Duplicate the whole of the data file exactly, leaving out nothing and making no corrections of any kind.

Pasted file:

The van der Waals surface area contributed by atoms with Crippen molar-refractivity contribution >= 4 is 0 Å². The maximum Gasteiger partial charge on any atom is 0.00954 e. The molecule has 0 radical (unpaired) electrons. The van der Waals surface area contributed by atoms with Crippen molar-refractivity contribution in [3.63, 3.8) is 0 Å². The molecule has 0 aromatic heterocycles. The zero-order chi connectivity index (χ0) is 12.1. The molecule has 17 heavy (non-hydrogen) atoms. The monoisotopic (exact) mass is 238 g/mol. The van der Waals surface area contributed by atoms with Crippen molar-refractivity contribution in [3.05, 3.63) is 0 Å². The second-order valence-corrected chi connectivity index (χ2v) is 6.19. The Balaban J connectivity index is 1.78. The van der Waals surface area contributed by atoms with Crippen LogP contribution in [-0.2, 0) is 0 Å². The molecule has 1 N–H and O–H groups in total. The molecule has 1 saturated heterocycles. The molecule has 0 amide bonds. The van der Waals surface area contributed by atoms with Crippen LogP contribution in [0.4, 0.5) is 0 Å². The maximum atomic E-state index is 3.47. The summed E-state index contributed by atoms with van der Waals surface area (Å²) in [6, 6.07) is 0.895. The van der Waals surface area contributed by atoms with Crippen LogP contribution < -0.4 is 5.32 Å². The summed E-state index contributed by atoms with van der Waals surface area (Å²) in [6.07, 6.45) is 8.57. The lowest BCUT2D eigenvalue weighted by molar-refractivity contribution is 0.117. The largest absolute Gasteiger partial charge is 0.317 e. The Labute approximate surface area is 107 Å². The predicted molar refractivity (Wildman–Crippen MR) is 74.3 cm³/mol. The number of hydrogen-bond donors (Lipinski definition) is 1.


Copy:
The van der Waals surface area contributed by atoms with Crippen molar-refractivity contribution >= 4 is 0 Å². The maximum Gasteiger partial charge on any atom is 0.00954 e. The molecule has 0 radical (unpaired) electrons. The van der Waals surface area contributed by atoms with Crippen molar-refractivity contribution in [3.63, 3.8) is 0 Å². The molecule has 0 aromatic heterocycles. The zero-order chi connectivity index (χ0) is 12.1. The molecule has 17 heavy (non-hydrogen) atoms. The monoisotopic (exact) mass is 238 g/mol. The van der Waals surface area contributed by atoms with Crippen molar-refractivity contribution in [3.05, 3.63) is 0 Å². The second-order valence-corrected chi connectivity index (χ2v) is 6.19. The Balaban J connectivity index is 1.78. The van der Waals surface area contributed by atoms with Crippen LogP contribution in [-0.2, 0) is 0 Å². The molecule has 1 N–H and O–H groups in total. The molecule has 1 saturated heterocycles. The molecule has 0 amide bonds. The van der Waals surface area contributed by atoms with Crippen LogP contribution in [0.4, 0.5) is 0 Å². The maximum atomic E-state index is 3.47. The summed E-state index contributed by atoms with van der Waals surface area (Å²) in [6, 6.07) is 0.895. The van der Waals surface area contributed by atoms with Crippen LogP contribution < -0.4 is 5.32 Å². The summed E-state index contributed by atoms with van der Waals surface area (Å²) in [6.07, 6.45) is 8.57. The lowest BCUT2D eigenvalue weighted by molar-refractivity contribution is 0.117. The largest absolute Gasteiger partial charge is 0.317 e. The Labute approximate surface area is 107 Å². The predicted molar refractivity (Wildman–Crippen MR) is 74.3 cm³/mol. The number of hydrogen-bond donors (Lipinski definition) is 1.